shags wrote:If I was considering a horse that the current owner had in a harsh bit I would question why they needed it. If a horse is well trained it shouldn't need a harsh bit. Some owners and trainers when they have difficulties with a horse, think the answer to all problems is to move to harsher and harsher bits when they ought to be backing up a few steps and doing some retraining.
A harsh bit in the hands of a novice rider can be cruel. It takes knowledge and finesse to use one to best advantage. No beginner needs a fire-breathing animal in the first place; a more appropriate horse would be one whose 'brakes' are properly installed and which can be activated by gentler means.
Our young field trial horse was purchased as a two year old and came with a twisted wire gag. WTH? For a two year old???
We switched to a comfort type bit ( very mild) and he has been great with it for several years now.
See if you can get the DVD 'Gaits From God' by the late Brenda Imus from your library. It has some very good information about the mechanics of various bits. Granted, she's selling her own brand, but the information remains and several other bit makers have choices similar to hers. As a matter of fact, the DVD set has lots of good information about gaited horses in general ( demonstrations of various gaits, conformation, etc) that could benefit a horse shopper.
As far as natural horsemanship goes, it DOES work, and is not a bunch of horse-pucky. That said, how effective it is and how well the horse behaves is all a matter of how well the person did training it. Any horse will have holes if trained and/or handled by someone who doesn't know what they're doing or are just looking for a quick-fix. Most well-trained horses using natural horsemanship methods are typically less-likely to blow up in a scary situation from what I've seen because those people typically spend more time desensitizing their horses to odd things and situations. A halter, or simple snaffle can be just as effective as a heavy bit if that horse has been properly trained to respect it. Plus. . . .a one rein stop is an absolute god-send if you need it, too, whether you're using a halter, snaffle bit, or curb bit with long shanks. I'd be really cautious of a horse that needs a heavy bit for control. It's a bandaid that usually means the horse does not have a good stop or control. . . . .and using a heavy bit usually causes the horse to need a heavier bit down the road. . .and heavier. . and heavier. It shouldn't be a replacement for good, solid foundation training.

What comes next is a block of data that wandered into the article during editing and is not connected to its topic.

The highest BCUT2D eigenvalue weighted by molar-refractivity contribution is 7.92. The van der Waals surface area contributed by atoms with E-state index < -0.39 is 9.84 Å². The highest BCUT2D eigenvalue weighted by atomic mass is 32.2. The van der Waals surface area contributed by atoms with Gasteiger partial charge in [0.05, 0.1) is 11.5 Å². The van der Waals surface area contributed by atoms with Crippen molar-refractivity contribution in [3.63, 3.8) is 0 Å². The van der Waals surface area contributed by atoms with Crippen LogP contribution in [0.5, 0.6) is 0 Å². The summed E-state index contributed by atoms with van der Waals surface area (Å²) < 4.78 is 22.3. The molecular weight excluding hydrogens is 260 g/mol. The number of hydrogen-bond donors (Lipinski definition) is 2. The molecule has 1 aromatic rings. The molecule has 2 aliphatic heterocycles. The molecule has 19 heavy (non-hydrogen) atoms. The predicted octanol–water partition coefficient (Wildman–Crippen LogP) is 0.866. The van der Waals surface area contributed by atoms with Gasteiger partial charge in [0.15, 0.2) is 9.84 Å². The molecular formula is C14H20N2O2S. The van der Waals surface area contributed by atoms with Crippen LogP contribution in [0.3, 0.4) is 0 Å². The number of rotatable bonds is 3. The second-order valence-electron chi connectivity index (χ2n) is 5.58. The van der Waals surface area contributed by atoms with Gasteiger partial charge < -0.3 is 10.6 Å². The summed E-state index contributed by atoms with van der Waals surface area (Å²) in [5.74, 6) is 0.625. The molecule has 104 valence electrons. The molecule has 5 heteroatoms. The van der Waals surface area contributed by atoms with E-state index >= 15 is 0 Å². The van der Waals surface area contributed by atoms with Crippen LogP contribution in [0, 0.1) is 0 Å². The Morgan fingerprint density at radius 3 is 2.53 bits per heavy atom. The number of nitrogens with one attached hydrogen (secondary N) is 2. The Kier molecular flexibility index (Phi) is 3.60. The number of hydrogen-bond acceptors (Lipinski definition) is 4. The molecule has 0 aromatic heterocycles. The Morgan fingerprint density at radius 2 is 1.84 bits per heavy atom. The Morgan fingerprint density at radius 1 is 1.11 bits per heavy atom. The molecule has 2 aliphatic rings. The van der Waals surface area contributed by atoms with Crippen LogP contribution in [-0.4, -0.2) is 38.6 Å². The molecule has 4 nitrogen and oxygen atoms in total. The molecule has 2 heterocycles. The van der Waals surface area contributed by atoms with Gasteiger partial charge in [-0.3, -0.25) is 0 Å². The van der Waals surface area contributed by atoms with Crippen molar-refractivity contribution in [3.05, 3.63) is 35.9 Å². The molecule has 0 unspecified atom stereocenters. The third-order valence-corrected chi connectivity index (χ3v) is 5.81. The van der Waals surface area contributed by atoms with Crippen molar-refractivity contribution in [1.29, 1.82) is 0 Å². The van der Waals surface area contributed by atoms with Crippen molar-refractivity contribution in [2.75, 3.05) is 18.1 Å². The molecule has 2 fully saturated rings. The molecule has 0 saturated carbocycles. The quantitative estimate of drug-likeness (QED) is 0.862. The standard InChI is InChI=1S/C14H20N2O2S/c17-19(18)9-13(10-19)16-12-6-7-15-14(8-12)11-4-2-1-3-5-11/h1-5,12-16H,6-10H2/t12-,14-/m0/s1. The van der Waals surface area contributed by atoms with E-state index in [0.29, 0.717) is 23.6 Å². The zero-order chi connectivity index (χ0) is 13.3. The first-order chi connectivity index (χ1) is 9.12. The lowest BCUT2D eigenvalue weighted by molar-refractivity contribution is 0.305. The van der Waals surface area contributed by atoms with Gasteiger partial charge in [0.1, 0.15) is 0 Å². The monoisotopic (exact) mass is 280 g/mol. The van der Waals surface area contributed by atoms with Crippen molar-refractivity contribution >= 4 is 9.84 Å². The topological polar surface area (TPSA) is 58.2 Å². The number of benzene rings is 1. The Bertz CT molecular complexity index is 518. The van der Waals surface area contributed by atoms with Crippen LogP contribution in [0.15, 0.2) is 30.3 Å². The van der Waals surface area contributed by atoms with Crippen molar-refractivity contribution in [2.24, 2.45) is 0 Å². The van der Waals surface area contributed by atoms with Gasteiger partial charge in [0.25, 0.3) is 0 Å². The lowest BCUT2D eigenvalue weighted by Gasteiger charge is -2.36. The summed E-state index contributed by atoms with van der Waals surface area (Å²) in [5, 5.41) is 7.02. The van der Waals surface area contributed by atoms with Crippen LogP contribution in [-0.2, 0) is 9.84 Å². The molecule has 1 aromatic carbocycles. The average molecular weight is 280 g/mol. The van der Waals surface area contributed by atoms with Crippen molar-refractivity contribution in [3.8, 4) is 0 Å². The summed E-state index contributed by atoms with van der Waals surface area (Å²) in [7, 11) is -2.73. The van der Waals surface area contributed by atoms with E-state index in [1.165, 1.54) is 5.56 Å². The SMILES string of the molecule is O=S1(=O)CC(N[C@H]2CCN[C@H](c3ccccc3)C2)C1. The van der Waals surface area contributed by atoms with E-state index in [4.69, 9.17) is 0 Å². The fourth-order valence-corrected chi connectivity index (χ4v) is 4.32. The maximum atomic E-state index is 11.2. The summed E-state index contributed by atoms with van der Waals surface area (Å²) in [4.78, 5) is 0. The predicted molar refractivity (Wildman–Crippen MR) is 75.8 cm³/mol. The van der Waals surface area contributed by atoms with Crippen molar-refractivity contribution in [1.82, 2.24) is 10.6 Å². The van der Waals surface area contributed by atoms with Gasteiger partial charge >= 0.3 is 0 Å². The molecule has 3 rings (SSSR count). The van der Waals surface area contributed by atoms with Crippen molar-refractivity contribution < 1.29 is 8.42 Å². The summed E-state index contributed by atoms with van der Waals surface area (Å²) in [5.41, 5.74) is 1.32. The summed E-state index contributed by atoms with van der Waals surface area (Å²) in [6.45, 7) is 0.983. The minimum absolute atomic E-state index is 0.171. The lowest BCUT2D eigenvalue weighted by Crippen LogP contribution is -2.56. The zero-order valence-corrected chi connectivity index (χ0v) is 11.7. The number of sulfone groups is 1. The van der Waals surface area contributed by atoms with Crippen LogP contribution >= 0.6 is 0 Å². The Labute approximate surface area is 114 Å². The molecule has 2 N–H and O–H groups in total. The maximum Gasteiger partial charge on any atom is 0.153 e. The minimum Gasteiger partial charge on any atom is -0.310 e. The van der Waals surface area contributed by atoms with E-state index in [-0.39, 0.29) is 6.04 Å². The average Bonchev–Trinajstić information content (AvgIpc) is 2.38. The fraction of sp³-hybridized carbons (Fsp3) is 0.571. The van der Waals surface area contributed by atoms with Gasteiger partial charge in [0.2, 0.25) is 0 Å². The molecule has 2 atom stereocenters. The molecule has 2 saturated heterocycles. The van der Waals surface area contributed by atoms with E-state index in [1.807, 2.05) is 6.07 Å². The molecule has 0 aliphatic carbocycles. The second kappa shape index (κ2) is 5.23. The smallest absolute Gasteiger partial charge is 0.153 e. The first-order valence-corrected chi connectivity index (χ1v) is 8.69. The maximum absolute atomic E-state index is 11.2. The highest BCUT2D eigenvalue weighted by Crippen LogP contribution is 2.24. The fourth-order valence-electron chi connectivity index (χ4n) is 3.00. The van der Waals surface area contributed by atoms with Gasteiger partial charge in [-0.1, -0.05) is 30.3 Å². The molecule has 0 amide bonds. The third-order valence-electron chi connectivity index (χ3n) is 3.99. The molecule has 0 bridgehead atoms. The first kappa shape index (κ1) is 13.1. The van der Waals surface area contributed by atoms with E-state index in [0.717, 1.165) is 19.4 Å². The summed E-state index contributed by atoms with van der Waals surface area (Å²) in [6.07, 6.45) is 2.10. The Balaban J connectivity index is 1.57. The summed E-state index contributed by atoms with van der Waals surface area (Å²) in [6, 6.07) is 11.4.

Typically, the "heavy" bits in the hands of a good horseman are meant to be used for refinement, not for better control. I've worked with plenty of gated horses that will gate well with just a simple snaffle. It's about body carriage (collection) and giving to the bit. . . .regardless of what bit you use. IMHO the heavier bits are meant for people concerned with the type of refinement you're looking for in the show ring, not on a trail ride or field trial.
Longer shanks put a lot more physical pressure on the inside of the mouth (think long fulcrum in terms of physics), so horses are usually more sensitive to them. IMO, that's the easy way out of training a solid foundation into a horse.
But don't think you can jump on a horse that is used to wearing a heavy bit and be effective with a snaffle or like
Retraining a horse that has been taught to be hard in the face to be soft to a soft touch is a process that doesn't happen overnight.
There are more than one way to skin a cat, and natural horsemanship is just one of them.